While some vampires may tolerate the sunlight for a brief time to escape the PC's, hardly any can ignore the restriction on entering residences uninvited. According to Van Richten's Guide to vampires, only those who normally reside in a place can issue a proper invitation. To give a first level group a strategic advantage against a vampire, let them encounter it seeking entrance to a place where they are guests. Not knowing who is a resident, the creature dominates a PC or NPC guest for an invitation, but still cannot enter. The rest of the party figures out there is something unusual going on as the dominated PC tries to secure an invitation from an actual resident, with the vampire pacing on the doorstep in frustration. The party will get a good challenge out of fighting the dominated character (and perhaps some summoned animals) before the creature moves on to easier pickings.
4) Death Takes a Holiday
Restricted as they are by their requirements for blood and sleep, vampires are not prone to travel. Those who undertake a long journey must bring their coffins with them, and those without loyal quislings to haul them in a wagon frequently find themselves stowed in the hold of a boat. This is not in itself a violation of the prohibition against crossing running water...but the creature cannot leave the boat except to set foot on land. This is easily compounded by the above restrictions on sleep, sunlight and invitations: passenger staterooms are not separate residences, but crew quarters are. If passengers are few, a vampire might be forced to choose between gaining a new invitation every night so it can shallow feed, or risk arousing suspicion by feeding from the same people twice. Count Dracula himself was forced to depopulate the entire crew of a ship one by one to make the journey to England. If only one of those crew had knowledge of vampires, and could explain to the others how to hold them off, that ocean voyage might have ended much differently.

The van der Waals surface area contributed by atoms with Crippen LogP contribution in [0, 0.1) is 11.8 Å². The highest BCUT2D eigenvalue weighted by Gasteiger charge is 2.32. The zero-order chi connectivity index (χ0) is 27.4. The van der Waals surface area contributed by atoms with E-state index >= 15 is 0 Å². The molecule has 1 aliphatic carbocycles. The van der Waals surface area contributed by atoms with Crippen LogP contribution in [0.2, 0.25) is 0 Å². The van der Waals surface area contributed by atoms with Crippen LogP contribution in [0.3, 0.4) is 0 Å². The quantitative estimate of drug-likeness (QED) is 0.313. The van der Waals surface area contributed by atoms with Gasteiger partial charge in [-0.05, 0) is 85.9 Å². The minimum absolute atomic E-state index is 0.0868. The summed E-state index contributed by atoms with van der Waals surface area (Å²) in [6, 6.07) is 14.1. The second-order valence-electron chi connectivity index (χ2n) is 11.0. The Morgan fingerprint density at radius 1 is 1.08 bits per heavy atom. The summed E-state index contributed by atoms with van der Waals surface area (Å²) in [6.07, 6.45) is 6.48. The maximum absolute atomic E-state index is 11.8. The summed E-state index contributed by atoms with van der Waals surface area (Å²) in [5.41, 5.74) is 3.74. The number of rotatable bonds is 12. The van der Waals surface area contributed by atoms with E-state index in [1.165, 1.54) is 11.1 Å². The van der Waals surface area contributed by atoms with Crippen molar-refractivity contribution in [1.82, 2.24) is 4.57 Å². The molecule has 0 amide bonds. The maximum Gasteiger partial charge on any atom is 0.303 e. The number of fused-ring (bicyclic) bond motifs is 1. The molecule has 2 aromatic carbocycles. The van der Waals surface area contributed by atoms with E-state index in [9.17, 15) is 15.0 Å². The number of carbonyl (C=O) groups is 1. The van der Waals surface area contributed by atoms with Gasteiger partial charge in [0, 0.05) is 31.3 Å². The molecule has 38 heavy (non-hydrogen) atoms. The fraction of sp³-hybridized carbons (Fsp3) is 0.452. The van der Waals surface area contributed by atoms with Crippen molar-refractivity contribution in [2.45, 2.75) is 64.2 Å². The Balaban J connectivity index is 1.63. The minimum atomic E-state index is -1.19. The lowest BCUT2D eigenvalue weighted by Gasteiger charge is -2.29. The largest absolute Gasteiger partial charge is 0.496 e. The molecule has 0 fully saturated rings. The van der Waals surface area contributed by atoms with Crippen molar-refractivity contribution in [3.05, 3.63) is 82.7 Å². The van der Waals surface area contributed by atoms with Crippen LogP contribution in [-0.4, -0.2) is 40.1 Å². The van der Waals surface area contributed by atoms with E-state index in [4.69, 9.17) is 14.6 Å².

So that’s four ways your low-level PC’s might gain the upper hand against a vampire, but then what? If the creature escapes, it will surely have a long memory of its defeat, and it will never allow itself to be caught in such circumstances again. If the PC’s managed to destroy it for good, it may have had a mate, sire or spawn that would likewise hold a grudge. Allow the PC’s their moment to lick their wounds and pat themselves on the back, but they had better not count on luck next time. Luck is a fickle ally, and you never know when the forces that tipped the scales for you might side with the monsters instead.
Matthew Barrett has been playing and writing for Ravenloft for over twenty years, starting with the Kargatane's Book of S series (as Leyshon Campbell). He married his wife on Friday the 13th after proposing to her on Halloween. By tradition, the first story read at birth to each of their three children was The Barker’s Tour, from Ravenloft’s “Carnival” supplement. He is currently working on a Ravenloft-based experiment in crowdsourced fiction using his “Inkubator” system at inkubator.miraheze.org.
Image is from Ravenloft 3.5 and is titled Races of Ravenloft